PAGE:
Incrementing an enum variable?

Discussion in 'C Programming' started by Peter Tipton, Jun 7, 2010.

  1. Peter Tipton

    Peter Tipton Guest

    /* Let's say I have an enum: */
    enum Leds {
    FIRST_LED = 0,
    LED_RED = FIRST_LED,
    LED_YLW,
    LED_GRN,
    NUM_LEDS

    };

    /* And a driver function (elsewhere) */
    void turnOnLeds(enum Leds led);

    /* And a function that wants to turn all the LED's on: */
    void cycleLeds(void)
    {
    enum Leds led;

    for (led = FIRST_LED; led < NUM_LEDS; ++led) /* <-- Line in question
    */
    {
    turnOnLed(led);
    }

    }

    Now, on the line in question, should ++led be legal? I can see how it
    might
    not be but I'm sure I've done this before without compiler errors being
    generated. So should I be able to increment an enum variable or not?

    Thanks.

    --
    * *
    *** Peter ***
    * *
     
    Peter Tipton, Jun 7, 2010
    #1
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  2. Peter Tipton

    Eric Sosman Guest

    On 6/7/2010 5:11 PM, Peter Tipton wrote:
    > /* Let's say I have an enum: */
    > enum Leds {
    > FIRST_LED = 0,
    > LED_RED = FIRST_LED,
    > LED_YLW,
    > LED_GRN,
    > NUM_LEDS
    >
    > };
    >
    > /* And a driver function (elsewhere) */
    > void turnOnLeds(enum Leds led);
    >
    > /* And a function that wants to turn all the LED's on: */
    > void cycleLeds(void)
    > {
    > enum Leds led;
    >
    > for (led = FIRST_LED; led< NUM_LEDS; ++led) /*<-- Line in question
    > */
    > {
    > turnOnLed(led);
    > }
    >
    > }
    >
    > Now, on the line in question, should ++led be legal? I can see how it
    > might
    > not be but I'm sure I've done this before without compiler errors being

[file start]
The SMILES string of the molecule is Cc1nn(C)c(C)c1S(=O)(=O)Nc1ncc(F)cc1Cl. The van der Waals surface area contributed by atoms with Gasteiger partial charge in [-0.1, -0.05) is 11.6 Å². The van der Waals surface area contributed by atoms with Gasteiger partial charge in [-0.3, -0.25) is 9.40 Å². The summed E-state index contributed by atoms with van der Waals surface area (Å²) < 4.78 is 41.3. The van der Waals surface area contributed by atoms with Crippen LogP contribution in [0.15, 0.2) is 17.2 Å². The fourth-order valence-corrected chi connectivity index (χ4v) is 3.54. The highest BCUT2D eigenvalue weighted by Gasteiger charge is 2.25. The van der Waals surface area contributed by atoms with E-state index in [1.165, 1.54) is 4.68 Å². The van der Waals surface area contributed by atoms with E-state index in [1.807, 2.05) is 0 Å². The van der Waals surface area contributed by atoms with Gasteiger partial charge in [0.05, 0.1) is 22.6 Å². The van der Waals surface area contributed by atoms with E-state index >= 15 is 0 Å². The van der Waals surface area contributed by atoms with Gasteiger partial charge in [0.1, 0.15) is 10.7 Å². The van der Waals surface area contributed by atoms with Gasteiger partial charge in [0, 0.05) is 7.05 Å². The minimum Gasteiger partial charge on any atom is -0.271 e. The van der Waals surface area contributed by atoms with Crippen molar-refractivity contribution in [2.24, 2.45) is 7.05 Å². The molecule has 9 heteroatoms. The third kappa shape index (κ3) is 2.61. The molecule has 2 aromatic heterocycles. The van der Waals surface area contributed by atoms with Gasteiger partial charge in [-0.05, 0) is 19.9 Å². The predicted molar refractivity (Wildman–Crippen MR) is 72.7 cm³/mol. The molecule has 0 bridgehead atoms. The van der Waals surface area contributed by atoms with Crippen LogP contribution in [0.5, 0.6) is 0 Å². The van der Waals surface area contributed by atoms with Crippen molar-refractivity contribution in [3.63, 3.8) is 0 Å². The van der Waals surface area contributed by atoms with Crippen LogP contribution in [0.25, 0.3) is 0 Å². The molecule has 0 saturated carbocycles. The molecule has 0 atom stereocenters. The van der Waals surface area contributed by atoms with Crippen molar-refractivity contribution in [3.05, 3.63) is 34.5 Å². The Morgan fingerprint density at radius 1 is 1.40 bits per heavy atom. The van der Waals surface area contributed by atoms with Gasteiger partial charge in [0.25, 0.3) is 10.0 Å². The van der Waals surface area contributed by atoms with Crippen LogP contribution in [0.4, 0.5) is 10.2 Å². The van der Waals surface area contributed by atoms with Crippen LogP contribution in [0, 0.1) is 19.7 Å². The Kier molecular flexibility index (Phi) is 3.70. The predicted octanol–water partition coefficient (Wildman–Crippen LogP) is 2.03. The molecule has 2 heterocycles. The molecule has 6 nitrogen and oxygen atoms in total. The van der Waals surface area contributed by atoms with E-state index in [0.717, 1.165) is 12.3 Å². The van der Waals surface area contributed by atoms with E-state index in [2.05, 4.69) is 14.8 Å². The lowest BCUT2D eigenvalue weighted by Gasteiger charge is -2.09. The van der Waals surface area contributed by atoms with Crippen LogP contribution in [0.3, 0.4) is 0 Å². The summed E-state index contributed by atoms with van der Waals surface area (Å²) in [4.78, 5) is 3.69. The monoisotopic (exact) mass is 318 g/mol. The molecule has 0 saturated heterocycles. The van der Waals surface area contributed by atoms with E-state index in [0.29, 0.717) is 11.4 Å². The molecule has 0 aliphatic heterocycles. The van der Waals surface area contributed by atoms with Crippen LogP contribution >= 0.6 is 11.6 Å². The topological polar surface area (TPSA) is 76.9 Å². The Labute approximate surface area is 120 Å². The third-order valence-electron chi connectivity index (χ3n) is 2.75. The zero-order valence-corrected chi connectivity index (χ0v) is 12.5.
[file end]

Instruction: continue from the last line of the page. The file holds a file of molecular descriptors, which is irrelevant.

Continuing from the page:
> generated. So should I be able to increment an enum variable or not?


    Yes. An enum variable is some kind of an integer -- int,
    unsigned char, whatever the compiler chooses so long as its range
    includes all values of the enumerated constants. So you can
    increment it, divide by it, right-shift it, and so on. You can
    even (and this surprises people familiar with the enumerated types
    in other languages) set it to a value unequal to all its enumerated
    constants.

    Note that the arithmetic is done only in terms of the numeric
    value of the variable. In your example, the two enumerated
    constants FIRST_LED and LED_RED are both zero, and the `for' loop
    will run through the values 0,1,2 and stop before 3. It will *not*
    run through FIRST_LED,LED_RED,LED_YLW,LED_GRN and stop before
    NUM_LEDS; the fact that there are two names for zero doesn't mean
    you'll visit zero twice.

    --
    Eric Sosman
    lid
     
    Eric Sosman, Jun 7, 2010
    #2
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  3. Peter Tipton

    Ben Pfaff Guest

    Peter Tipton <> writes:

    > So should I be able to increment an enum variable or not?


    Yes, you should, because there is nothing in the standard that
    forbids it. Compilers might want about it, because there is
    nothing in the standard that forbids that either.
    --
    Ben Pfaff
    http://benpfaff.org
     
    Ben Pfaff, Jun 7, 2010
    #3
  4. Peter Tipton

    bart.c Guest

    "Peter Tipton" <> wrote in message
    news:hujn9q$idc$...
    > /* Let's say I have an enum: */
    > enum Leds {
    > FIRST_LED = 0,
    > LED_RED = FIRST_LED,
    > LED_YLW,
    > LED_GRN,
    > NUM_LEDS
    >
    > };
    >
    > /* And a driver function (elsewhere) */
    > void turnOnLeds(enum Leds led);
    >
    > /* And a function that wants to turn all the LED's on: */
    > void cycleLeds(void)
    > {
    > enum Leds led;
    >
    > for (led = FIRST_LED; led < NUM_LEDS; ++led) /* <-- Line in question
    > */
    > {
    > turnOnLed(led);
    > }
    >
    > }
    >
    > Now, on the line in question, should ++led be legal? I can see how it
    > might
    > not be but I'm sure I've done this before without compiler errors being
    > generated. So should I be able to increment an enum variable or not?


    Provided you don't expect to be able to increment to the next enum value,
    where these are not consecutive.

    --
    Bartc
     
    bart.c, Jun 7, 2010
    #4
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